Since the exact percentage of each category is never publically released, the Defense Ministry is probably tempted to “fill up the holes” by quickly carrying out repair and upgrade works on (quasi-)obsolete systems to maintain them in an operational state, and therefore not replacing them replacing them with new hardware. This partly explains why the modernization effort is likely to slow down starting 2017-2018, owing to the fact that most systems have been “modernized” as such. Mission accomplished, Russian style!
3) Allow for coherent State Defense Orders (GOZ)
Coming up with a relevant State Defense Orders (Gosudarstvennyi Oboronnyi Zakaz, GOZ) and establishing coherent price-formation formulae for State procurement is always a cumbersome task in Russia. Accordingly, 97% of GOZ were officially fulfilled in 2016, i.e. 5,600 new pieces of equipment acquired and 3,000 systems repaired.
In link with the Sochi meetings, a conference on the topic “GOZ & defense pricing” was organized in St-Petersburg on May 26 and attended by several high-ranking officials from the Defense Ministry and the Military-Industrial Commission. The conference openly discussed the elaboration of price-formation formulae and their methods of calculation for the GOZ.
The present version of the programmatic military law on State Defense Orders runs for three years and will end in 2019, in link with the new GPV. Defense procurement, although being a streamlined process, remains crippled by many shortcomings: difficulties in establishing actual procurement needs among the Armed forces, tensed relations between the Defense Ministry and the industrial world, shift between strategic priorities and industrial capabilities, cost overruns and production delays, etc.
Importantly, the new round of GOZ after 2019 will greatly benefit from the Russian military operations in Syria and Donbas – Russian weapons systems gained major combat experience and the Army now has a “combat proven” label it can use to justify procurement (and use as a marketing tool for exports…).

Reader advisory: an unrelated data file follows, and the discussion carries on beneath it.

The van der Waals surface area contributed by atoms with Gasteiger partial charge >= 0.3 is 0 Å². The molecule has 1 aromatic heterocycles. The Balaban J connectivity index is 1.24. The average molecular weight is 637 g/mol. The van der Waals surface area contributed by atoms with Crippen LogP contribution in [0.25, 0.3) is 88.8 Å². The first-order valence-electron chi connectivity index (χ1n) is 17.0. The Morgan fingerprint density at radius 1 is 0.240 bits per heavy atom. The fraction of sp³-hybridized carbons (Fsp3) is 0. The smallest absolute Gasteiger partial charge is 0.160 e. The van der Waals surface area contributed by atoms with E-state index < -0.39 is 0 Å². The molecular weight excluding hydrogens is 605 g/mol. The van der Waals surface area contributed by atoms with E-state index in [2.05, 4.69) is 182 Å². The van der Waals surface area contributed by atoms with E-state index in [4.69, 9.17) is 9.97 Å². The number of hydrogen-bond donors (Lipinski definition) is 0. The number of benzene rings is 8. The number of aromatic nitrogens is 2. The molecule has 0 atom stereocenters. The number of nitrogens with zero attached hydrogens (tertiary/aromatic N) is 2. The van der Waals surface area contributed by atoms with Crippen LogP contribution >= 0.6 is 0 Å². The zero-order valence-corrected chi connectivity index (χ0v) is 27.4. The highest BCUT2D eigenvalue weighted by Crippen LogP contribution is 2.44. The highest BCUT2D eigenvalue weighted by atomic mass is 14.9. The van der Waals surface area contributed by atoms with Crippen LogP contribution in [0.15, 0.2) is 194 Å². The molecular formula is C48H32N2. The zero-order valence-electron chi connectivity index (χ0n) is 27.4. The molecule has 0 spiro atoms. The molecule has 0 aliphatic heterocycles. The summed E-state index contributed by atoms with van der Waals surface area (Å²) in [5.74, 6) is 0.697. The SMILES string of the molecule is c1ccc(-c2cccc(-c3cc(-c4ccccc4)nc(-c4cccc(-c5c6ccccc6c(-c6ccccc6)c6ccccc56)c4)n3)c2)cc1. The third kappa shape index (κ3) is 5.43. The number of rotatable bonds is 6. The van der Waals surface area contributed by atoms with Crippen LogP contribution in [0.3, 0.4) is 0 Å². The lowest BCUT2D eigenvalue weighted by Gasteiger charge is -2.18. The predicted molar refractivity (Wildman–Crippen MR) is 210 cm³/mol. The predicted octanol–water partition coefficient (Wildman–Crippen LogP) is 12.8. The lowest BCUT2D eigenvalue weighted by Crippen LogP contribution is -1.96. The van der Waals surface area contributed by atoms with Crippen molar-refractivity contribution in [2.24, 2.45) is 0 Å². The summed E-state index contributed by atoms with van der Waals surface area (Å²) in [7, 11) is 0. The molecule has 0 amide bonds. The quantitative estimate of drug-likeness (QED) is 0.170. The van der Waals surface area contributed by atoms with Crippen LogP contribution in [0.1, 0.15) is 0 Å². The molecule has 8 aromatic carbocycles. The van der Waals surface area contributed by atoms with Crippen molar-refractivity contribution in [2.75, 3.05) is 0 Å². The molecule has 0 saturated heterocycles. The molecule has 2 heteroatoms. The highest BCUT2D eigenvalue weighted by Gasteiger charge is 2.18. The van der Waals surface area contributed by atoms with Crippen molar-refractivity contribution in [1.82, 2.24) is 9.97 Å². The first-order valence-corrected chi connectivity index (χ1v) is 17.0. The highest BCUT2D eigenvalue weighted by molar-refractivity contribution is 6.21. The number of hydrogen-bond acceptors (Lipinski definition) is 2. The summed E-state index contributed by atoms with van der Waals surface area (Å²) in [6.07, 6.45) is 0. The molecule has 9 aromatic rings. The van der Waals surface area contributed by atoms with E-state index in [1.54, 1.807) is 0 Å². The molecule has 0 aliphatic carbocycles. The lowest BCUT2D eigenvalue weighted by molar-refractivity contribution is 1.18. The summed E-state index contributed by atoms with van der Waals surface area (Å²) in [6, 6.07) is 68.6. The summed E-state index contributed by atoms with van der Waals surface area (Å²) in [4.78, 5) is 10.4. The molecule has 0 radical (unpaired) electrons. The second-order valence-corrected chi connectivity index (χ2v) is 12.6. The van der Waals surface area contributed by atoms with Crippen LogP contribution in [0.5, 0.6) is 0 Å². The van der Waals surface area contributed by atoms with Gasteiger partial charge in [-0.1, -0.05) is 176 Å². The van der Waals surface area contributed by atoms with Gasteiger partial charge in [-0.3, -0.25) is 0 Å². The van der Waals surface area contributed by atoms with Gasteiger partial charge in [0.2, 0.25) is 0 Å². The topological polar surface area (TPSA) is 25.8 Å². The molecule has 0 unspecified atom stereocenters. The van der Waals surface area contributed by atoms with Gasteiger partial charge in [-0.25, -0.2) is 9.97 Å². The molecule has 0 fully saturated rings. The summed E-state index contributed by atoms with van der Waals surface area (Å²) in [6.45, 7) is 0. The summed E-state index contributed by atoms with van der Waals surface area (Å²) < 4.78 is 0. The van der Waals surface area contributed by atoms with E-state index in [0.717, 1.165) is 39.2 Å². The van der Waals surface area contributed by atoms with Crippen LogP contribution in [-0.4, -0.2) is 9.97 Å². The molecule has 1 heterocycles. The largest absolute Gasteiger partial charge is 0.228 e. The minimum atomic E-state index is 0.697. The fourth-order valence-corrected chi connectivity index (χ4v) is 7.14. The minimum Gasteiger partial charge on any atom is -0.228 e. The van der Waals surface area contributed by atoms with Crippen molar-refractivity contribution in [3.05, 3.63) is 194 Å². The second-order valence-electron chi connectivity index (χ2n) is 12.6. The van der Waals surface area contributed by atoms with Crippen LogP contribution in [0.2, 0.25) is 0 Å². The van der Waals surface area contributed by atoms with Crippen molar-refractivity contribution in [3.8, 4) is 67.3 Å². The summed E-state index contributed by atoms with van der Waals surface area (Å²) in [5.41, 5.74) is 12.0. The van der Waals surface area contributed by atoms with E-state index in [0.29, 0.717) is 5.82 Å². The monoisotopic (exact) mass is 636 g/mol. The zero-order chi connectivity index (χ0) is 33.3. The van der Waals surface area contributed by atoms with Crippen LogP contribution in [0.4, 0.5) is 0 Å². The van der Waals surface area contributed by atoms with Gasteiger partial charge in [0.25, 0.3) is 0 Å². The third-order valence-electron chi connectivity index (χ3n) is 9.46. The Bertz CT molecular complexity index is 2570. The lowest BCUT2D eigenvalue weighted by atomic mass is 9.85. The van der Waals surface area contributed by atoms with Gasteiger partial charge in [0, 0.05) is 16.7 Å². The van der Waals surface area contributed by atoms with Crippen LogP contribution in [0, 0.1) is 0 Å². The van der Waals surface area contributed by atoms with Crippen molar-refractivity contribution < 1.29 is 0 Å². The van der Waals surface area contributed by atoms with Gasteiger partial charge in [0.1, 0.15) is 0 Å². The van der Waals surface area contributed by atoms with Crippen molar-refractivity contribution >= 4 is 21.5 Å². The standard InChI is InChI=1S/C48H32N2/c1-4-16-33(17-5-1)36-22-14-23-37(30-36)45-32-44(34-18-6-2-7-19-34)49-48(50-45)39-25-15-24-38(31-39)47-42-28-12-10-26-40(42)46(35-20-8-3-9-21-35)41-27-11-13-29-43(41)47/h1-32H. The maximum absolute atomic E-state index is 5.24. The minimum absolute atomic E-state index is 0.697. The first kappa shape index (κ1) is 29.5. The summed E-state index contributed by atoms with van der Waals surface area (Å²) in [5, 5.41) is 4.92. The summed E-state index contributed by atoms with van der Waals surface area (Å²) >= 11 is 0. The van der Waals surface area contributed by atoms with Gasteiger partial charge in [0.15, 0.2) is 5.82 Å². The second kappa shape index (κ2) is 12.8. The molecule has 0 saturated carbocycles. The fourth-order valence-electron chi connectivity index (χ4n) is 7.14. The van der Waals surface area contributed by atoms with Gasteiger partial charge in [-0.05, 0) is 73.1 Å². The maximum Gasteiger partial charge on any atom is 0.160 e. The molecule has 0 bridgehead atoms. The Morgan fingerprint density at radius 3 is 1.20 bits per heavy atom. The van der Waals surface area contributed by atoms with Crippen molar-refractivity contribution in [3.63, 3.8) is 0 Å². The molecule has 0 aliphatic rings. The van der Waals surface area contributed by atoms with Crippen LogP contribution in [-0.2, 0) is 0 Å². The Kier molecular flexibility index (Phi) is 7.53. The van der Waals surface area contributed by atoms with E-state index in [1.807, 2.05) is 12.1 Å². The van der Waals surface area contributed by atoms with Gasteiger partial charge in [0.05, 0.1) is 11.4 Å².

4) Address the thorny issue of import substitution
President Putin welcomed the “good advances” of the Russian import substitution programs that were urgently set up in 2014 in the context of the double impact provoked by Western sanctions and the breakdown of military ties with Ukraine, on whom Russia greatly depended (and still does…). Putin did not publically advance figures nor did he discuss the proverbial advances in the import substitution plans, citing that much remained to be done in that area.
Emergency measures were taken in 2014 in order to replace, by the end of 2017, some 700 types of components that were produced by Ukrainian companies and imported in Russia. In reality, much indeed remains to be done, as Russia still critically depends on foreign procurement for key military hardware and components, including the creation of a genuinely indigenous technological and industrial base for basic electronic components as well as engines for its Navy.
Import substitution, a new catch phrase for the defense industry, is likely to play a major role in the next GPV 2018-2025 and will be highly prioritized in upcoming State Defense Orders. As such, the defense industry is pressed hard to produce internally, despite sometimes lacking the technology to do so.
5) Ensure the (inevitable?) civilianization of the defense industry
In Sochi, President Putin insisted several times on the necessity to increase the share of civilian and dual-use production inside the defense industry. In late 2016, Putin had announced that the volume of civilian and dual-use systems should be increased to 30% of total production by 2025, and up to 50% by 2030.
Accordingly, in the context of decreased State procurement, the logic goes that companies and producers in the defense industry should seek to increasingly “civilianize” their production and “cease to be guided by the execution of guaranteed contracts” from State Defense Orders. This message is also frequently hammered down by Dmitry Rogozin, the vice-Prime Minister in charge of the defense industry. For instance, Rostec’s recently-unveiled strategic development plan until 2025 therefore envisions increasing the share of the sale of civilian and dual-use goods from 15 to 30%, i.e. a turnover of 700 billion rubles (about 12 billion dollars) by 2025.
Turning the production of Russia’s defense industry around towards civilian and dual-use will not be without hurdles. Indeed, it will require the implementation of major R&D programs that are not envisioned (and even less financed) by the State Armament Programs. It will also create financial constraints on certain companies who will prove unable to swiftly adapt to their new environment, short of State orders.